Thursday, January 5, 2012

llama llama red pajama: from the page to the stage

Stages Theatre Company in Hopkins, Minnesota is getting ready for the world premiere of  LLAMA LLAMA RED PAJAMA. It opens January 13th. It's an exciting time, and I thought that I'd share some of our rehearsals with you.

l. to r. Claire, Maddie, Emma, Alaina and me in our Llama shirts

This photo is from our first night with sound. Getting used to the microphones and sound levels is a very important part of the rehearsal process, as you can imagine.

Director, Sandy Boren-Barret and choreographer, Ann Marie Omeish

Sandy Boren-Barret, the director of the show, and the Artistic Director of Stages Theatre Company, had a great idea for this musical. She envisioned six Mama Llamas and six Baby Llamas. They all have different personalities. For example, one baby loves theatre, another plays soccer, one is a magician, and another loves to golf. The audience will get to see each Mama Llama try to get her Baby Llama to go to bed, and the funny things that the Baby Llamas try to do to stay up.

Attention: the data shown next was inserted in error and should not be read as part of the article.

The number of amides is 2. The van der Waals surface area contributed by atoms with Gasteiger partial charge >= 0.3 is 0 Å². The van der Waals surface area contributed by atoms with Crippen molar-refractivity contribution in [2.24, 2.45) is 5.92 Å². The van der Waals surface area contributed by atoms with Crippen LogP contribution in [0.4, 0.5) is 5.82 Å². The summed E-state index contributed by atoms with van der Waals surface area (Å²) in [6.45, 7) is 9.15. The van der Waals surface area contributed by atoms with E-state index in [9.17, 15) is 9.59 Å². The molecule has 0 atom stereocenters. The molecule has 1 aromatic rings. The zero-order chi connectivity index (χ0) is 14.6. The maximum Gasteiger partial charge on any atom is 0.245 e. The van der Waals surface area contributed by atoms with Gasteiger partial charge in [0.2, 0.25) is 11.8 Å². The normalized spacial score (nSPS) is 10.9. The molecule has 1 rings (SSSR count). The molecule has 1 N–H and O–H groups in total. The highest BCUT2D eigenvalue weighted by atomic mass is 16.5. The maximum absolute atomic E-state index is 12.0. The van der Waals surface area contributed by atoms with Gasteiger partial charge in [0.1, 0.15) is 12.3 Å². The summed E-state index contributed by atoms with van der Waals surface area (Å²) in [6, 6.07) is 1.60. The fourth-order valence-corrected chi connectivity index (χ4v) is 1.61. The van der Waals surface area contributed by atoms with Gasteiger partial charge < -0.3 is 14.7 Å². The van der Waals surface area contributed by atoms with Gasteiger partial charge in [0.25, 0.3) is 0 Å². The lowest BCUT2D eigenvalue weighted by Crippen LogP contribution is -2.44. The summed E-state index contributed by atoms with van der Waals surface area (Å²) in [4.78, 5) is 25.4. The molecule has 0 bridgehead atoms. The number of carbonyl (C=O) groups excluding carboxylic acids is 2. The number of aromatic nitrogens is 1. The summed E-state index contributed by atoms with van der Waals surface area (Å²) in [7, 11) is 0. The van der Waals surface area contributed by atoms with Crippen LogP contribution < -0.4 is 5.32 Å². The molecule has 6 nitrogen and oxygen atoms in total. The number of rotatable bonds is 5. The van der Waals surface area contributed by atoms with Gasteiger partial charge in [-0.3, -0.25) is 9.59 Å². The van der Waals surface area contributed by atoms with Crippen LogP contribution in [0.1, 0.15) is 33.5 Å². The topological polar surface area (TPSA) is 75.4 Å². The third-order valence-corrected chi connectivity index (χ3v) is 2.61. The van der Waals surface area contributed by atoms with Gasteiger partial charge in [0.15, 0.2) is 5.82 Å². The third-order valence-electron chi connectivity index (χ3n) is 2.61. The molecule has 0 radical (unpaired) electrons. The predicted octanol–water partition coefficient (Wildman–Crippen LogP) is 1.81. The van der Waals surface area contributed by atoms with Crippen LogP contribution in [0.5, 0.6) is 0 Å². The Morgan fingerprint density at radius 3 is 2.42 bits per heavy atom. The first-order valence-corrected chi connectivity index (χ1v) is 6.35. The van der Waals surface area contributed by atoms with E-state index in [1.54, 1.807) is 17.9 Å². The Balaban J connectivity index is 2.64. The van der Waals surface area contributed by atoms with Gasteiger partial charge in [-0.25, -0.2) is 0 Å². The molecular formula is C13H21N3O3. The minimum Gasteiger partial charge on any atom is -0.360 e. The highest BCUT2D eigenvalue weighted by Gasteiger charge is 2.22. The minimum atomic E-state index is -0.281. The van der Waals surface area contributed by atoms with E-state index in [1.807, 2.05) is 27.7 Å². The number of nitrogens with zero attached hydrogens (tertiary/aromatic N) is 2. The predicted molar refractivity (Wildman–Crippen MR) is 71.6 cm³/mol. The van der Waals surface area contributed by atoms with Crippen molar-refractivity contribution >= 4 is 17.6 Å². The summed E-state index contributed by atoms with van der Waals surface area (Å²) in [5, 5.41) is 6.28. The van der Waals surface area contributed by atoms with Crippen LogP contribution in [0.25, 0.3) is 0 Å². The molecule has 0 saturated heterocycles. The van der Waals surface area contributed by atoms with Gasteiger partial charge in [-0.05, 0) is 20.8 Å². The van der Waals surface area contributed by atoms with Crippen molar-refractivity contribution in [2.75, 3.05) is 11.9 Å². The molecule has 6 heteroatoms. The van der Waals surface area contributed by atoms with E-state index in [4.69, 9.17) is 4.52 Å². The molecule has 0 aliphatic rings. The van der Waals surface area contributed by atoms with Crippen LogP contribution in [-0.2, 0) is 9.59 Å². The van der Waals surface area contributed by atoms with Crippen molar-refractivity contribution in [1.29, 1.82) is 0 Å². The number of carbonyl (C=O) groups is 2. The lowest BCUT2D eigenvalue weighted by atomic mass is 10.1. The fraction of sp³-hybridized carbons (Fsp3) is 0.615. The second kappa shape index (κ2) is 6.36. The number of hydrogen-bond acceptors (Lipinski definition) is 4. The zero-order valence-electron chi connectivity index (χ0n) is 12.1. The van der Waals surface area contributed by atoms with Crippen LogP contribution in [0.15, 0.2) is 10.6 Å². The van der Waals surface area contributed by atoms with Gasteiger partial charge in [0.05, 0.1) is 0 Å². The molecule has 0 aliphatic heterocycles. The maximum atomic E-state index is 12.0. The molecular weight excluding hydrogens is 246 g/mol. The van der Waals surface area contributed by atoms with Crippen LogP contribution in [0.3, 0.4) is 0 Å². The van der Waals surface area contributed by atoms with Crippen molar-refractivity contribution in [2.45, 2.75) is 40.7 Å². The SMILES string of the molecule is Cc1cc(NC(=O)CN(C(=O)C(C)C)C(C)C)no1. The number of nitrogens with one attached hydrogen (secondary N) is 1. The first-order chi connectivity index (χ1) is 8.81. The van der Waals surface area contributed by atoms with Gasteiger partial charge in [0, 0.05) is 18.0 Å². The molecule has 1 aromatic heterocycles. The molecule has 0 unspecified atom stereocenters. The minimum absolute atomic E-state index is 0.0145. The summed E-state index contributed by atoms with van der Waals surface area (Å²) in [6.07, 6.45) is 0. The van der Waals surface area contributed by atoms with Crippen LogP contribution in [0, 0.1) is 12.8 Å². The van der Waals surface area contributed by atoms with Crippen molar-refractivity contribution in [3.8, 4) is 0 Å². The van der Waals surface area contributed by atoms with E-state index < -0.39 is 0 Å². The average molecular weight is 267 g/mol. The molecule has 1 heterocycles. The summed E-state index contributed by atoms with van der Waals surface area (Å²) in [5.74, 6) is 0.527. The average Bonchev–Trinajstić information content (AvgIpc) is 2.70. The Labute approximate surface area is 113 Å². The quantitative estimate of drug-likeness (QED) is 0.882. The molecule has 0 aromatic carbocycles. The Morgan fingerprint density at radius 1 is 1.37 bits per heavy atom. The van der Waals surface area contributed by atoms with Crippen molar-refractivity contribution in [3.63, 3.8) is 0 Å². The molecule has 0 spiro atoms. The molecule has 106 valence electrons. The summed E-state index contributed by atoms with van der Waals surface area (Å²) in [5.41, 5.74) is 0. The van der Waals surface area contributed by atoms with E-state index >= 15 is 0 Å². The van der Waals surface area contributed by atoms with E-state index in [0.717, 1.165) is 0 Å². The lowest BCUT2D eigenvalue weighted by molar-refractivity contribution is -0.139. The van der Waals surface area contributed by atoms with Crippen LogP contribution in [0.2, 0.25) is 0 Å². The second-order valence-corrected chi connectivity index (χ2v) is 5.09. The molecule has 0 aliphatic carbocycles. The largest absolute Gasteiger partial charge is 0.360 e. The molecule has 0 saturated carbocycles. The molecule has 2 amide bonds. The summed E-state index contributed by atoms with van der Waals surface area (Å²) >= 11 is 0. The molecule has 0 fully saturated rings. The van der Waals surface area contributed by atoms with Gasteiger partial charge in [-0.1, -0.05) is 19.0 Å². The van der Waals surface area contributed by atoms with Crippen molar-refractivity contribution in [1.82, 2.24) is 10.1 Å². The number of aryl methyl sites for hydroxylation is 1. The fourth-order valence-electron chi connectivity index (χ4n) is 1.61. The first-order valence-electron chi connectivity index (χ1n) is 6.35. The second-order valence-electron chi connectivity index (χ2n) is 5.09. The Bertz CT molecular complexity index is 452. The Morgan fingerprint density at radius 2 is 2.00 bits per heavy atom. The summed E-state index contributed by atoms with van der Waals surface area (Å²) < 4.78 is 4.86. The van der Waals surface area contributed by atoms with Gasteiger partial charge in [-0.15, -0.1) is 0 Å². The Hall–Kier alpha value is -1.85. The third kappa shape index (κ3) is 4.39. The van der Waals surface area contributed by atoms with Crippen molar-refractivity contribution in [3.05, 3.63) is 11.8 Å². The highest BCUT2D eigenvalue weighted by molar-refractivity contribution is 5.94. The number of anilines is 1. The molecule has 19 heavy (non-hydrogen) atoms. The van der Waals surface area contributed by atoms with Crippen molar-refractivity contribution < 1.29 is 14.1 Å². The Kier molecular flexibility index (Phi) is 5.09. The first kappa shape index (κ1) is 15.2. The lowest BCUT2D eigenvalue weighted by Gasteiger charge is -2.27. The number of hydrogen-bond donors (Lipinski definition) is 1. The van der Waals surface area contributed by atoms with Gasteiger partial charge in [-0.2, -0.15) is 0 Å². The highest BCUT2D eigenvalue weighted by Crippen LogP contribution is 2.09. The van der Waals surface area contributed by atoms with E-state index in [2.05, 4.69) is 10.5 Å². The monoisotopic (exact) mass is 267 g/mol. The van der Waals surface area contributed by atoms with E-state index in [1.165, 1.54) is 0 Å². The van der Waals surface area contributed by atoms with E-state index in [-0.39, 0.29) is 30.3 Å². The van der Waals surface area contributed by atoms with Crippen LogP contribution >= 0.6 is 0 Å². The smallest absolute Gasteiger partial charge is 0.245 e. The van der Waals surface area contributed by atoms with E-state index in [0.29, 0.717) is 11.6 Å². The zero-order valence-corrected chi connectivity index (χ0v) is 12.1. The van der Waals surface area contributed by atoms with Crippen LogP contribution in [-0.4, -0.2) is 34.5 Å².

It was a lot of fun coming up with different excuses as to why the Baby Llamas don't want to go to bed. This is a picture of Grant. He plays Billy, "The Next Tap Dancing Sensation!" Of course he wants to tap dance instead of go to bed.

Anna Dewdney

We are all very excited because Anna Dewdney will be visiting us and seeing the show on January 29th!

Llama Llama Red Pajama by Anna Dewdney
Adapted by Jennifer Kirkeby
Music by Shirley Mier

For more information about the show, please visit:

Also, be sure and check out Anna's website: